Highly porous, commercially pure, titanium matrix acetabular components are safe and efficacious in patients who underwent revision total hip arthroplasties, according to a study recently presented.
“We prefer these highly porous jumbo cups for treatment of chronic discontinuity with major bone loss,” Morteza Meftah, MD, of Ranawat Orthopaedics, Hospital for Special Surgery (HSS) in New York City said. “Non-cemented custom cages, cemented cup/cage combination, or allograft are alternative choice if you want to treat Paprosky III or chronic pelvic discontinuity due to osteolysis. In our hands, Tritanium jumbo cups have reduced or eliminated the need for cup/cage combinations in such cases.”
He added, “The new porous Tritanium theoretically needs less bone (bleeding surface) to osteointegrate. This is important in major revision surgery when the bleeding surface is less than primary. We found that much less (around 30%) of bleeding bony surface is required for fixation with these implants.”
Researchers evaluated 24 patients who underwent revision total hip arthroplasty for major acetabular defects with Tritanium acetabular components (Stryker; Mahwah, NJ) between 2007 and 2010, and had a mean follow-up of 4 years. Most patients had a preoperative Paprosky classification of IIIA or IIIB with pelvic discontinuity. There were 10 men and 14 women, and patients had a mean age of 69 years.
Meftah noted the Tritanium cups consist of trabecular metal implants, designed to resemble the trabecular bone structure. The trabecular implants are a highly porous 3-D surface utilizing commercially pure titanium (CPTi) powder technology.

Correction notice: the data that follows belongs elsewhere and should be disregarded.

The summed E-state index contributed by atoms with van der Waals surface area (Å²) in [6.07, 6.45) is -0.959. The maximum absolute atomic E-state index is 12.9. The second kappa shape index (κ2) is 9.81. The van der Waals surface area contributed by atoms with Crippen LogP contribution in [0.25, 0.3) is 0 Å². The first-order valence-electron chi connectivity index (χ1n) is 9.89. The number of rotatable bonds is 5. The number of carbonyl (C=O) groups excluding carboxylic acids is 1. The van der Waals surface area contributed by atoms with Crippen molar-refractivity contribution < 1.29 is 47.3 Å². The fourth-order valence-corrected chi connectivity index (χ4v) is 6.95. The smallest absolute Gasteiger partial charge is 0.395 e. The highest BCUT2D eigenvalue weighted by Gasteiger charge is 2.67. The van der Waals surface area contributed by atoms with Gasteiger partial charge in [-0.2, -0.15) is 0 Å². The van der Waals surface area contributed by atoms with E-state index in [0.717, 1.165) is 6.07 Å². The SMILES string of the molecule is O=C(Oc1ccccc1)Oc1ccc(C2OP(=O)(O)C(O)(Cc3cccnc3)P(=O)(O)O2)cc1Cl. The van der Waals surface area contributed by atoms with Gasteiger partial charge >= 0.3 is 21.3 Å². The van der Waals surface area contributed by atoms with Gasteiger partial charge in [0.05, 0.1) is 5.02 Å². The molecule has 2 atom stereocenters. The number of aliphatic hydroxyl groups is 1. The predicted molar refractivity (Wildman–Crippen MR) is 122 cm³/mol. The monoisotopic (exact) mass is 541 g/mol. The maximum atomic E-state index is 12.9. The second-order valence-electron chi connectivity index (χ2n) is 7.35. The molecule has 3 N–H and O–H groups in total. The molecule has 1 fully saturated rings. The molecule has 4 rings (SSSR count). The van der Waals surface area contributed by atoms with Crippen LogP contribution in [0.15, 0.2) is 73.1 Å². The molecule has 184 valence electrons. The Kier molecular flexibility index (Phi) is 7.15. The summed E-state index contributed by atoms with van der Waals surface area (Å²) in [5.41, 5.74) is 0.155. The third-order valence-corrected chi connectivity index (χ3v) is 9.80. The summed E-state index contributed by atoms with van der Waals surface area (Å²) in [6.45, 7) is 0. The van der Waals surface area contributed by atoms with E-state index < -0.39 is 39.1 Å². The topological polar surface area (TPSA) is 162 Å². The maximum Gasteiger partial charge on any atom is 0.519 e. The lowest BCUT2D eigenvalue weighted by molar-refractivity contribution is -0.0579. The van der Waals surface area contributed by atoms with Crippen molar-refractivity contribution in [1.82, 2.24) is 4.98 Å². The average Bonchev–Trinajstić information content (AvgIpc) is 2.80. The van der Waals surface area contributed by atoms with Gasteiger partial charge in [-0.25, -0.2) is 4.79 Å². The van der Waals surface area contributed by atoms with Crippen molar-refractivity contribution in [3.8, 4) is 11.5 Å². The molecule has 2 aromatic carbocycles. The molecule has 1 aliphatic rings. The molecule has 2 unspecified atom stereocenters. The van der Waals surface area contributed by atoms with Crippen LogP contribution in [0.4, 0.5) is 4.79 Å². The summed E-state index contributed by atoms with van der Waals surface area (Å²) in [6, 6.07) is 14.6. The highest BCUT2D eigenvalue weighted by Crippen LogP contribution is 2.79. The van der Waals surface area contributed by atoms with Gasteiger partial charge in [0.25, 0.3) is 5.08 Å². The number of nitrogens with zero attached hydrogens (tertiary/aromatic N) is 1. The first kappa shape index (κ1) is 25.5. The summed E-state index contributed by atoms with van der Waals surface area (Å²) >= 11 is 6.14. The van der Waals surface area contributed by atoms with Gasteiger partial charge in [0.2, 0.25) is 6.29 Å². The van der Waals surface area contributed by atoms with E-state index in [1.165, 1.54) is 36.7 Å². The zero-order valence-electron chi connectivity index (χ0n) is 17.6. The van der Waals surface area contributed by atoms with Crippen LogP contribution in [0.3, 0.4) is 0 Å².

“The jumbo cups are about 10 mm larger than the native socket, 58 mm or larger in women and 62 mm or larger in men,” Meftah said. “The use of these highly porous cups has theoretically improved osseointegration, due to a small percentage of the bleeding bone that is required.”
During the revision procedures, surgeons performed progressive reaming to obtain a bleeding bone interface. The interference fit between the anterior inferior iliac spine, pubis and ischium was achieved with the use of Tritanium jumbo cups. Bone graft was utilized before placement of the cup in the non-bleeding portions of the defect.
“It is a good idea to use a trial component to test the stability prior to the actual implant. Use the distraction technique in chronic discontinuity to obtain a wedge interface with 2-mm to 5-mm oversize jumbo cups and at least two to five screws to enhance fixation,” Meftah said. There were no cup/cages or wedges used in this series. Most patients required a cup diameter of 62 mm or bigger, according to Meftah.
The investigators analyzed patients’ radiographic and clinical results, and extent of osseointegration. The WOMAC score was 30.5 points, the patient-administered questionnaire (PAQ) score was 25.2 and HSS score was 25.3, with Meftah noting that lower numbers for the WOMAC and PAQ are better and higher numbers for the HSS are better. All three clinical outcomes were good at final follow-up.
The abduction angle was 43° with an anteversion of 20°. Osseointegration occurred in all cups, with a minimum osseointegration incidence of 30% and maximum of 75%. “The most osseointegration was in zone I, which was superior, and zone VI, which was posterior,” Meftah said.
He added, “We had good patient satisfaction with significant improvement of pain. None of the patients had any complications, dislocations, infections or failure of osseointegration at final follow-up.” – by Renee Blisard Buddle.